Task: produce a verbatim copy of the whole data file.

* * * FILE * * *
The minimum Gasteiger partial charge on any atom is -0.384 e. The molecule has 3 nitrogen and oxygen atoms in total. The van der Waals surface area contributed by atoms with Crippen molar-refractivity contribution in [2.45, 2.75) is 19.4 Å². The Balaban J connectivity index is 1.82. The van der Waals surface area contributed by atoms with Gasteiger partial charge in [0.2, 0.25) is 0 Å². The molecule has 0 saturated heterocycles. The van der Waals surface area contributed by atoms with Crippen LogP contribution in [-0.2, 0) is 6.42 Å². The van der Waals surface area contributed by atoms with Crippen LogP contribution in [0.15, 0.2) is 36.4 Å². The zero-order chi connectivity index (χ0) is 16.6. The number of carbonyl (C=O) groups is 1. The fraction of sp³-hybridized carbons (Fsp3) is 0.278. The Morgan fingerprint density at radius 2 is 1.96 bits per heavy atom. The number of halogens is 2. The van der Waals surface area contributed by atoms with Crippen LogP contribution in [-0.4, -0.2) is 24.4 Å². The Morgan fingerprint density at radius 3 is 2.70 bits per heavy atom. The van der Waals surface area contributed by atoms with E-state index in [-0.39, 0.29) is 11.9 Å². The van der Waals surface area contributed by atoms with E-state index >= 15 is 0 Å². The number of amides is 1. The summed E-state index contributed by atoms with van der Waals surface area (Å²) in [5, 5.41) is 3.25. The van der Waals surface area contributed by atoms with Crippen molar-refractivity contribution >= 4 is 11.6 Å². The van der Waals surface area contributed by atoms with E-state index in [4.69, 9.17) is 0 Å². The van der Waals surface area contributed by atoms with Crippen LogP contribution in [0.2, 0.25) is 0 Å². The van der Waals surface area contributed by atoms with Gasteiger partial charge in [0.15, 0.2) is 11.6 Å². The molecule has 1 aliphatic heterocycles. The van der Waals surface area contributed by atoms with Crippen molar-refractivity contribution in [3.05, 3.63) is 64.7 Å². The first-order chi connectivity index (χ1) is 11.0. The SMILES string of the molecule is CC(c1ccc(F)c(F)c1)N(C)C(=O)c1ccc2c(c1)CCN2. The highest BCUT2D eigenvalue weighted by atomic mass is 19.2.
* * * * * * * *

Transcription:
The minimum Gasteiger partial charge on any atom is -0.384 e. The molecule has 3 nitrogen and oxygen atoms in total. The van der Waals surface area contributed by atoms with Crippen molar-refractivity contribution in [2.45, 2.75) is 19.4 Å². The Balaban J connectivity index is 1.82. The van der Waals surface area contributed by atoms with Gasteiger partial charge in [0.2, 0.25) is 0 Å². The molecule has 0 saturated heterocycles. The van der Waals surface area contributed by atoms with Crippen LogP contribution in [-0.2, 0) is 6.42 Å². The van der Waals surface area contributed by atoms with Crippen LogP contribution in [0.15, 0.2) is 36.4 Å². The zero-order chi connectivity index (χ0) is 16.6. The number of carbonyl (C=O) groups is 1. The fraction of sp³-hybridized carbons (Fsp3) is 0.278. The Morgan fingerprint density at radius 2 is 1.96 bits per heavy atom. The number of halogens is 2. The van der Waals surface area contributed by atoms with Crippen LogP contribution in [-0.4, -0.2) is 24.4 Å². The Morgan fingerprint density at radius 3 is 2.70 bits per heavy atom. The van der Waals surface area contributed by atoms with E-state index in [-0.39, 0.29) is 11.9 Å². The van der Waals surface area contributed by atoms with E-state index >= 15 is 0 Å². The number of amides is 1. The summed E-state index contributed by atoms with van der Waals surface area (Å²) in [5, 5.41) is 3.25. The van der Waals surface area contributed by atoms with Crippen molar-refractivity contribution >= 4 is 11.6 Å². The van der Waals surface area contributed by atoms with E-state index in [4.69, 9.17) is 0 Å². The van der Waals surface area contributed by atoms with Crippen LogP contribution in [0.2, 0.25) is 0 Å². The van der Waals surface area contributed by atoms with Gasteiger partial charge in [0.15, 0.2) is 11.6 Å². The molecule has 1 aliphatic heterocycles. The van der Waals surface area contributed by atoms with Crippen molar-refractivity contribution in [3.05, 3.63) is 64.7 Å². The first-order chi connectivity index (χ1) is 11.0. The SMILES string of the molecule is CC(c1ccc(F)c(F)c1)N(C)C(=O)c1ccc2c(c1)CCN2. The highest BCUT2D eigenvalue weighted by atomic mass is 19.2.